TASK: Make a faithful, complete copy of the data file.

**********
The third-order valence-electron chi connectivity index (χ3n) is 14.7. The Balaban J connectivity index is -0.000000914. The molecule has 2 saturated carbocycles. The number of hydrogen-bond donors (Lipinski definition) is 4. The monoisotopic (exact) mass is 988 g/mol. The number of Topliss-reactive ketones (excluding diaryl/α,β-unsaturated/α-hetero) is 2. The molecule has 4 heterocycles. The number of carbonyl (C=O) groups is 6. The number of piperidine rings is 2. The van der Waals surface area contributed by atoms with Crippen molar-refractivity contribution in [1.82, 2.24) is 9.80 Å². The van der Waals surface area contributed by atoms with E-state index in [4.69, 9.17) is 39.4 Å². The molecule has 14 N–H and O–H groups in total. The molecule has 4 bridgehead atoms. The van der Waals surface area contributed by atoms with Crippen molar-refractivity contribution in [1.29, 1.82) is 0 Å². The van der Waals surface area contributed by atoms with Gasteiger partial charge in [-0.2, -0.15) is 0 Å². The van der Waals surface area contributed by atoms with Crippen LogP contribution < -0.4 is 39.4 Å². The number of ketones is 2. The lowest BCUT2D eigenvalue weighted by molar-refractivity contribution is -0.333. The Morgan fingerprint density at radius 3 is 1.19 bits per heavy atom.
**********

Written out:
The third-order valence-electron chi connectivity index (χ3n) is 14.7. The Balaban J connectivity index is -0.000000914. The molecule has 2 saturated carbocycles. The number of hydrogen-bond donors (Lipinski definition) is 4. The monoisotopic (exact) mass is 988 g/mol. The number of Topliss-reactive ketones (excluding diaryl/α,β-unsaturated/α-hetero) is 2. The molecule has 4 heterocycles. The number of carbonyl (C=O) groups is 6. The number of piperidine rings is 2. The van der Waals surface area contributed by atoms with Crippen molar-refractivity contribution in [1.82, 2.24) is 9.80 Å². The van der Waals surface area contributed by atoms with E-state index in [4.69, 9.17) is 39.4 Å². The molecule has 14 N–H and O–H groups in total. The molecule has 4 bridgehead atoms. The van der Waals surface area contributed by atoms with Crippen molar-refractivity contribution in [1.29, 1.82) is 0 Å². The van der Waals surface area contributed by atoms with Gasteiger partial charge in [-0.2, -0.15) is 0 Å². The van der Waals surface area contributed by atoms with Crippen LogP contribution < -0.4 is 39.4 Å². The number of ketones is 2. The lowest BCUT2D eigenvalue weighted by molar-refractivity contribution is -0.333. The Morgan fingerprint density at radius 3 is 1.19 bits per heavy atom.